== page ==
We wish it to be understood that we do not desire to be limited to the exact details of construction shown and described, for obvious modifications will occur to a person skilled in the art.

Patent Citations
Cited PatentFiling datePublication dateApplicantTitle
US3668615 *May 19, 1970Jun 6, 1972Molex IncMulti-conductor electrical socket and method of making the same
US4043630 *Oct 8, 1976Aug 23, 1977General Motors CorporationMolded electrical connector
US4602830 *Sep 20, 1984Jul 29, 1986Amp IncorporatedDouble row electrical connector
US4602831 *Aug 26, 1985Jul 29, 1986Amp IncorporatedElectrical connector and method of making same
US4655515 *Jul 12, 1985Apr 7, 1987Amp IncorporatedDouble row electrical connector
Referenced by
Citing PatentFiling datePublication dateApplicantTitle
US5626495 *Apr 13, 1994May 6, 1997Rutland Gilts LimitedScrewless connector
US5851122 *Jul 19, 1996Dec 22, 1998Robert Bosch GmbhMultipole, plastic connector housing
US5964622 *Mar 11, 1997Oct 12, 1999Denso CorporationMolded article having electrical connection and method for molding same
US6045411 *Sep 9, 1997Apr 4, 2000Robert Bosch GmbhSwitching and controlling electrical device for a motor vehicle
US6099359 *Jun 11, 1998Aug 8, 2000Molex IncorporatedTerminal retention system
US6817905Jun 20, 2001Nov 16, 2004Medtronic, Inc.Connector assembly for an implantable medical device and process for making
US6957981 *May 11, 2004Oct 25, 2005Honda Lock Mfg. Co., Ltd.Electrical connector
US7309262Jan 29, 2007Dec 18, 2007Medtronic, Inc.Connector assembly for an implantable medical device and process for making
US7472505Aug 21, 2007Jan 6, 2009Medtronic, Inc.Connector assembly for an implantable medical device and process for making
US8562365Aug 17, 2011Oct 22, 2013General Cable Technologies CorporationLaminous multi-polymeric high amperage over-molded connector assembly for plug-in hybrid electric vehicle charging
US8565884Nov 14, 2011Oct 22, 2013Accellent Inc.Implantable medical device and method of molding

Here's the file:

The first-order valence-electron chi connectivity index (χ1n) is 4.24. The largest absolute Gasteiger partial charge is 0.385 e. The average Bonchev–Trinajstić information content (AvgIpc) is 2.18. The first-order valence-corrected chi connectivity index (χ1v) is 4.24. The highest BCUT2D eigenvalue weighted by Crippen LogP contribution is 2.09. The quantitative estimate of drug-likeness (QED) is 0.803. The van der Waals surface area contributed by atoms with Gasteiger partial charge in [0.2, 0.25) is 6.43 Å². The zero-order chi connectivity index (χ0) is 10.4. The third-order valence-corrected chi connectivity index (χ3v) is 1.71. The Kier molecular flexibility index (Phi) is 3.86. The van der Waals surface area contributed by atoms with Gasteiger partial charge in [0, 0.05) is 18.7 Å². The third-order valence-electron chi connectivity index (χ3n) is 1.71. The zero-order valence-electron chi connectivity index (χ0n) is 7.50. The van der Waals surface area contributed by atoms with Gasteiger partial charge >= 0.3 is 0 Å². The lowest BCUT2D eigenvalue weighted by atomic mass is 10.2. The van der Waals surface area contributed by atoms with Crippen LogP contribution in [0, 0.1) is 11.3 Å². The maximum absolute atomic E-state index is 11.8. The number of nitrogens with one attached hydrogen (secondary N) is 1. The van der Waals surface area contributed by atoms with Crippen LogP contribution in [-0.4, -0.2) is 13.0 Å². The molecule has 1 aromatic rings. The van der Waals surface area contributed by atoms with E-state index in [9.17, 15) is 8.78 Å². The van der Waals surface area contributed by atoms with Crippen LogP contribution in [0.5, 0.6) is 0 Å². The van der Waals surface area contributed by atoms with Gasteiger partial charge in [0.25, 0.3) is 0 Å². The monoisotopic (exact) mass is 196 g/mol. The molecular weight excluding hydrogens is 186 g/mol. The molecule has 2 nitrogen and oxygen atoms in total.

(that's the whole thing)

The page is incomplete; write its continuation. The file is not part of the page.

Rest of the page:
US8568155Dec 16, 2011Oct 29, 2013General Cable Technologies CorporationLaminous multi-polymeric high amperage over-molded connector assembly for plug-in hybrid electric vehicle charging
US8673194May 5, 2008Mar 18, 2014Medtronic, Inc.Method for forming a connector for an implantable medical device
EP1022806A1 *Jan 4, 2000Jul 26, 2000Compagnie Francaise De CablagePower supply device for a vehicle lamp
WO2001099239A2 *Jun 20, 2001Dec 27, 2001Medtronic IncSystem and method for two-shot molding of thermoplastic materials
Classifications
U.S. Classification439/606, 439/695
International ClassificationH01R13/504, H01R43/24
Cooperative ClassificationH01R43/24, H01R13/504
European ClassificationH01R43/24
Legal Events
DateCodeEventDescription
Feb 5, 2002FPExpired due to failure to pay maintenance fee
Effective date: 20011205
Dec 5, 2001LAPSLapse for failure to pay maintenance fees
Jun 26, 2001REMIMaintenance fee reminder mailed
Jun 2, 1997FPAYFee payment
Year of fee payment: 8
Jul 6, 1993REMIMaintenance fee reminder mailed
Jun 30, 1993FPAYFee payment
Year of fee payment: 4
Jun 30, 1993SULPSurcharge for late payment
Jan 15, 1988ASAssignment
Owner name: GENERAL MOTORS CORPORATION, DETROIT, MICHIGAN, A C
Free format text: ASSIGNMENT OF ASSIGNORS INTEREST.;ASSIGNORS:BENSING, GREGORY L.;NADASKY, THOMAS M.;WRIGHT, RAYMOND C.;REEL/FRAME:004822/0611
Effective date: 19880104
Owner name: GENERAL MOTORS CORPORATION, A CORP. OF DE,MICHIGAN
Free format text: ASSIGNMENT OF ASSIGNORS INTEREST;ASSIGNORS:BENSING, GREGORY L.;NADASKY, THOMAS M.;WRIGHT, RAYMOND C.;REEL/FRAME:004822/0611